BEING: TWO METAPHORS
Dates: To Be Announced
DA AIE PARK
Being: two metaphors.
The exhibition is a dialogue between two artists making paintings that seem so different in appearance, reflecting each other’s careful, sympathetic interaction with their medium and their work practice.
Da Aie Park and David Eddington experienced formal art education respectively in Korea and England; their work still clearly references strong ties with the cultures and histories of the two countries. Then an interesting thing happens: a sense of response, subtle echoes that drift between their prospective paintings: “When making work we address and play with these cultural elements, in which we are then able to respond and make our own personal imagery”.
Da Aie Park, is painting ‘the where’ nature takes her to and ‘the when’ colours stop being colours. Her paintings come from a meditative process searching the truth of her being, reflections of zen. In her works, one can see the painter’s ‘being’ metaphorically translated into fermented hues, appearing as fields of pigment that reveal little of her process, except that one may detect many delicate layers and at their edges with yet more contrasting hues as under-painting; deep-down in the paintings one can occasionally sense imagery, almost obliterated by the many paint layers.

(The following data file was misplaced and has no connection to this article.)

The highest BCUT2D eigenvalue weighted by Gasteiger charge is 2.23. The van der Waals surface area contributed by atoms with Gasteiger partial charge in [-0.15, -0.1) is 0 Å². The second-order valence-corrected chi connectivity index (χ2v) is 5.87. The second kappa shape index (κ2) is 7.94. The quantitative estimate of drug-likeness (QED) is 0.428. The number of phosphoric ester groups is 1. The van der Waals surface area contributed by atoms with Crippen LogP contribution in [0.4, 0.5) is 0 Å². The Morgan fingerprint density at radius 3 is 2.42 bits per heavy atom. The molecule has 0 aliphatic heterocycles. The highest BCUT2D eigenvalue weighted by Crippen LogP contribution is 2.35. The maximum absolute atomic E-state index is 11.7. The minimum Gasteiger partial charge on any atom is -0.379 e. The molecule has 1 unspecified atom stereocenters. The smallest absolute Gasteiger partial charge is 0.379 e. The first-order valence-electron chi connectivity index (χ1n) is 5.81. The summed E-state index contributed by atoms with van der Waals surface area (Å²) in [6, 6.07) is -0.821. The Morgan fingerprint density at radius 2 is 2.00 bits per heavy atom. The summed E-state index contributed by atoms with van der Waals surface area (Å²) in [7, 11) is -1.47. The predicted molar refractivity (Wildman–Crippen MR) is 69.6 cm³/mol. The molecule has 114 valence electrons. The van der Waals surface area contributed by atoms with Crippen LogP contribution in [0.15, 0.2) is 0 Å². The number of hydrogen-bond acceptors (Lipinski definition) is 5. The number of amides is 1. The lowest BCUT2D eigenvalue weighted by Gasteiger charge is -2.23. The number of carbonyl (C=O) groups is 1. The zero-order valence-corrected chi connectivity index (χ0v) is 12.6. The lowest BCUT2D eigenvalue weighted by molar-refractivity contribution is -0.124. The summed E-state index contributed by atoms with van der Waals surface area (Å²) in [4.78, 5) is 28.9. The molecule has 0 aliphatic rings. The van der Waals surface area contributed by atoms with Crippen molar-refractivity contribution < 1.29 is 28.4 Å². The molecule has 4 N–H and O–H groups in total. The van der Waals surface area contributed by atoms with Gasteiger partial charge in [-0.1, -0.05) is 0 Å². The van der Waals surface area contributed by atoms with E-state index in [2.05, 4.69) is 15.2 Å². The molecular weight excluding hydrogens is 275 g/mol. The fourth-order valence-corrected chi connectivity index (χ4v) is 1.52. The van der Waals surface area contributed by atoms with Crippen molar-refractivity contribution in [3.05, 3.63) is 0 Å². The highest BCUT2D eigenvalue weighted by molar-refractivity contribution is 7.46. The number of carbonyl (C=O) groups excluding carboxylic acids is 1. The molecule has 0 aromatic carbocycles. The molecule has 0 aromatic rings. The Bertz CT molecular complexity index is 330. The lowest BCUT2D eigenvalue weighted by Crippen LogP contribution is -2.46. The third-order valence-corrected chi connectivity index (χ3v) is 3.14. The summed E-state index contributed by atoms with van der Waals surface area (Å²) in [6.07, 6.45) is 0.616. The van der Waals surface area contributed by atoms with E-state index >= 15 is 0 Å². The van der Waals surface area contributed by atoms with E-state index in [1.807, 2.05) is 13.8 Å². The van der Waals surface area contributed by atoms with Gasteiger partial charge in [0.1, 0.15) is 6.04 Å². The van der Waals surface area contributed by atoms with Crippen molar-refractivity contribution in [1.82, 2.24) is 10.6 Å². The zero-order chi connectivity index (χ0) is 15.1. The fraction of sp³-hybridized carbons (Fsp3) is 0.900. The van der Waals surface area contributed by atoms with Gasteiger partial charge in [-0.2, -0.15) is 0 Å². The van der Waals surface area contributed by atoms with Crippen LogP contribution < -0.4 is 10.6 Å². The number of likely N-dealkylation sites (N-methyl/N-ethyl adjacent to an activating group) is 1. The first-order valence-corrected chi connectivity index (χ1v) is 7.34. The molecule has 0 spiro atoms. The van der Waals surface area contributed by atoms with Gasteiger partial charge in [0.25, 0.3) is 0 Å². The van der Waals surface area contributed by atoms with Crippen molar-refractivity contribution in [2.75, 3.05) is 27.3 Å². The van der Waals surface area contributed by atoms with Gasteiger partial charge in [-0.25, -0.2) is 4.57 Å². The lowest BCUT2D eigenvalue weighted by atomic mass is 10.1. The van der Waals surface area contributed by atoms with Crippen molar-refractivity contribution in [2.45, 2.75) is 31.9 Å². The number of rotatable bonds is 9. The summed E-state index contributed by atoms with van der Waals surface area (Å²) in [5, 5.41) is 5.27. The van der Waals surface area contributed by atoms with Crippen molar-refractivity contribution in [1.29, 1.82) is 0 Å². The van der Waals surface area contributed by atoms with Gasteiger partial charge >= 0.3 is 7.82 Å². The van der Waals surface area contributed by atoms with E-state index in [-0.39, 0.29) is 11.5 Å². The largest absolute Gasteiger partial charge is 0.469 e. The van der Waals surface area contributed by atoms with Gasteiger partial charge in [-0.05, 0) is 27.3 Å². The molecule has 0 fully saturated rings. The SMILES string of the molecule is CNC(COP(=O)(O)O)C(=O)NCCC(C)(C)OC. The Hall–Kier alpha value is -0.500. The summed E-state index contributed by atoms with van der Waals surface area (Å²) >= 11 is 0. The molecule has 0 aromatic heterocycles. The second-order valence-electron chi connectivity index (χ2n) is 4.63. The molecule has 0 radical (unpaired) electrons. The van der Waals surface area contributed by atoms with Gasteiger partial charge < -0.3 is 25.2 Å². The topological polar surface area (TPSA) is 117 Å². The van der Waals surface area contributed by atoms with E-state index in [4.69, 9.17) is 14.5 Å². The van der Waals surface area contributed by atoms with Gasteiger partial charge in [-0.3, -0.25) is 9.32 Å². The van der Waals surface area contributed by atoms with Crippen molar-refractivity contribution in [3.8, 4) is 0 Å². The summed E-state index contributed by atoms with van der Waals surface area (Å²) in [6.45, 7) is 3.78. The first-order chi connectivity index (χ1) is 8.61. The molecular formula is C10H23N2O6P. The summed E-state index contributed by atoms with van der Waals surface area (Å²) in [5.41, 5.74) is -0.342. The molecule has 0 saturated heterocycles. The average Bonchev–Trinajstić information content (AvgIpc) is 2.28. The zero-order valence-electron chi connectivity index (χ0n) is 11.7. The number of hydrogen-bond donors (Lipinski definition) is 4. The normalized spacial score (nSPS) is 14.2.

David makes semi-figurative paintings in part freely painted, with evident brush-marks, often on large canvases, on one level a diary telling of contemporary issues combined with a parallel alternate worlds of abstraction, the Renaissance and promise of what is possible; “I am chasing a vision: a planet that survives. In each work I try to view my mind without thinking about it”. he says. Although seemingly so unlike Da Aie’s paintings, the observer will note a similar responsive play on temperature, mood, colour and metaphysical questions as to our place in the world.
To think Being itself explicitly requires disregarding Being to the extent that it is only grounded and interpreted in terms of beings and for beings as their ground. Heidegger.